SHE CAME UP TO the paper once. She was very pretty and had a French name. Very confusing. She was, in fact, Polish. That was very important to her. She was the battler against Polish jokes. She was the executive director of the Polish American Congress. Very pretty. Now she's gone - married, I'm told. A man has taken her place. Have you heard the one about the Pole . . .?
For a while, I thought I would do a column about Polish jokes. I thought I would write about the lady with the French name who was leading the battle against Polish jokes - the Washington lobbyist for the Polish-American community. I decided against it. I decided I have never heard a Polish joke that was not funny. I decided not to be a hypocrite.
Funny thing about Polish jokes. I never really understood the basis for them. I lived once in a Polish neighborhood and my best friend, for a time, was Johnny K. We used to go to the Holy Rosary Church together - Johnny, his brother, Tommy, and his mother, Mitzi. His father, Johnny Senior, never went to church and the truth is that I did not go more than once or twice. The truth is that Johnny became an altar boy and then a doctor or a dentist or something and the truth is also that his father was a small-time bookie who died of a heart attack when the cops raided his parlor one day. I did not know it then, but this was a Polish joke: "Have you heard the one about the Polish bookie . . .?"
Later, I lived among Italians. They were very tough. They scared me. One of them was named Ray and one day, in school, he strode across the room and, in full view of the teacher, brought his fist down on the back of some kid. The kid crumpled in pain and I thought the kid would be paralyed for life. The teacher was terrified and Ray just went back to his seat like nothing had happened.
I thought all Italians were like this - very tough. I found out later I was mistaken. Later I found out from the jokes that they were all cowards and couldn't fight. The jokes made no sense to me, but I listened to them anyway and told a few myself but I would make sure not to tell a joke like that in front of someone like Ray. I know better. I know Italians are not cowards. Still, have you heard the one about the Italians on a desert island . . .?
It's wonderful how we believe lies. There was a block party at my neighborhood and there was a guy there who is a specialist on Italy and he mentioned how the Italians have arrested most of these terrorists and the Germans have either allowed them to escape or watched them so closely that they have commited suicide in their cells. You know what we believe? he said. We believe that the Germans are efficient and the Italians are incompetent. And wonderful lovers. And cowards.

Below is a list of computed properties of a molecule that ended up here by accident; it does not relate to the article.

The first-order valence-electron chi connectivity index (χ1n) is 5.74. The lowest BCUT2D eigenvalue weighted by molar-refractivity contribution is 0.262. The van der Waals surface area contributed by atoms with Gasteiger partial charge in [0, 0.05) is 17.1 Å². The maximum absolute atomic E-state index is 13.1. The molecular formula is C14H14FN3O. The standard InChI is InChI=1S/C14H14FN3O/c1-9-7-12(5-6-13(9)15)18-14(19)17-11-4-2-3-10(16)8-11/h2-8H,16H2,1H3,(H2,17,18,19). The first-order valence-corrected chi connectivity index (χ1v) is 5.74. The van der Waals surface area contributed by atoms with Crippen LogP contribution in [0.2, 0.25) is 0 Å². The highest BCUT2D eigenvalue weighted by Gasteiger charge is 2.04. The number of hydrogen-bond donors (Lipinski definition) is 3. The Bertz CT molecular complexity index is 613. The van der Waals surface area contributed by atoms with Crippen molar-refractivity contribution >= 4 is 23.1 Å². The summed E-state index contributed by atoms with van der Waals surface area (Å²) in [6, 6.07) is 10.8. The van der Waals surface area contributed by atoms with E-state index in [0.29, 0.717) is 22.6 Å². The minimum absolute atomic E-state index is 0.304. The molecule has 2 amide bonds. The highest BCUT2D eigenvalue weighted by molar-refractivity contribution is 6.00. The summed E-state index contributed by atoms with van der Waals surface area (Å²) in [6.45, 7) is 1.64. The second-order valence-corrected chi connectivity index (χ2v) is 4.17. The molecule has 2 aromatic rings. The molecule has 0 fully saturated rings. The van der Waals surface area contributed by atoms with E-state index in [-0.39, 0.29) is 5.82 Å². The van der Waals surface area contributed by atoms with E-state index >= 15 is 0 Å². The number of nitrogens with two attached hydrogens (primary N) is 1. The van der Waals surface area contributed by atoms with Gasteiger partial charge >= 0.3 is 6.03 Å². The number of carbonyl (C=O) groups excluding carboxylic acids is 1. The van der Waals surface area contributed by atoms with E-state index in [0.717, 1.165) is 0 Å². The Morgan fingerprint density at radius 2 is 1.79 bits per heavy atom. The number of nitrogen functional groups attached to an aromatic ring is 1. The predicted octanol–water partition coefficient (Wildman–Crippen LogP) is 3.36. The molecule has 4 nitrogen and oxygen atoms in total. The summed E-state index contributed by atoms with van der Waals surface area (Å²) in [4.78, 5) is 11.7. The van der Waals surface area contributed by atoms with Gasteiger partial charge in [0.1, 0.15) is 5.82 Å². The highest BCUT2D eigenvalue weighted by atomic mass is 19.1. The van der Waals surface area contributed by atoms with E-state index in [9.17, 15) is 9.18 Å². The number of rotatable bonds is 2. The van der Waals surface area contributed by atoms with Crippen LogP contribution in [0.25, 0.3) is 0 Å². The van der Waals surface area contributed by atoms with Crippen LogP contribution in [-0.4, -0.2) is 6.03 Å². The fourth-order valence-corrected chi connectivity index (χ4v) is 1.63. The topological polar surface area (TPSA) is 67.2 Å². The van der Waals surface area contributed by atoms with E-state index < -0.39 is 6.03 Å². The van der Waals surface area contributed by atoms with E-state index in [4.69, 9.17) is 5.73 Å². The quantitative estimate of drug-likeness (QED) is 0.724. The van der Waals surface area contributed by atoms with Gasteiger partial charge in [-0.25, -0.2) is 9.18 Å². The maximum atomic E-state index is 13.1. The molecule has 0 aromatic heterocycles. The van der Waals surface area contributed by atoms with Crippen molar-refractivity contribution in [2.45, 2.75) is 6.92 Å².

I still think Polish jokes are funny. Even the man who is now exective director of the Polish-American Congress, Leonard F. Walentynowicz, thinks some Polish jokes are funny. He thinks, though, that most of them are cruel and degrading and they would be just as funny if you said nothing about nationality or ethnicity and simply said, "Did you hear the one about the stupid guy . . .?" I think maybe he's wrong.
I think people like Polish jokes because they are so blunt, so nasty, so unreasonable, so untrue. They are the last of the little sticks of prejudice you can still trot out, the heirs to a proud tradition of jokes about blacks and Indians and Jews and Swedes - remember when Swedes were dumb and not sexy? - and women. There is something else at work as well, something that has to do with a sense of community that develops when someone tells a Polish joke. There is the tacit understanding that we are about to participate in something naughty and that we all have something in common - the naughtiness of the joke and the fact that we are not Polish.
I don't know. I know that I've thought a lot about Polish jokes since that visit in the office and sometimes I want to say something about how we all know that these jokes are overstated and not true and that even the Poles know, for crying out loud, that we are kidding. Not that it matters, anyway. I mean we always make sure that they're around. I mean, it's a joke, after all.
Then the other day something happened. A man in Cleveland made up a printed card and its message was about being proud if your name ended in SKI. He said S stands for Skill and K stands for Knowledge and I stands for Intelligence and some guys were showing its around, giggling. They showed it to a woman who is very smart, Radcliffe and all that, and she sort of looked up at them, puzzled. Her face dropped and she looked very sad and it was then that I remembered something. I remembered she was Polish.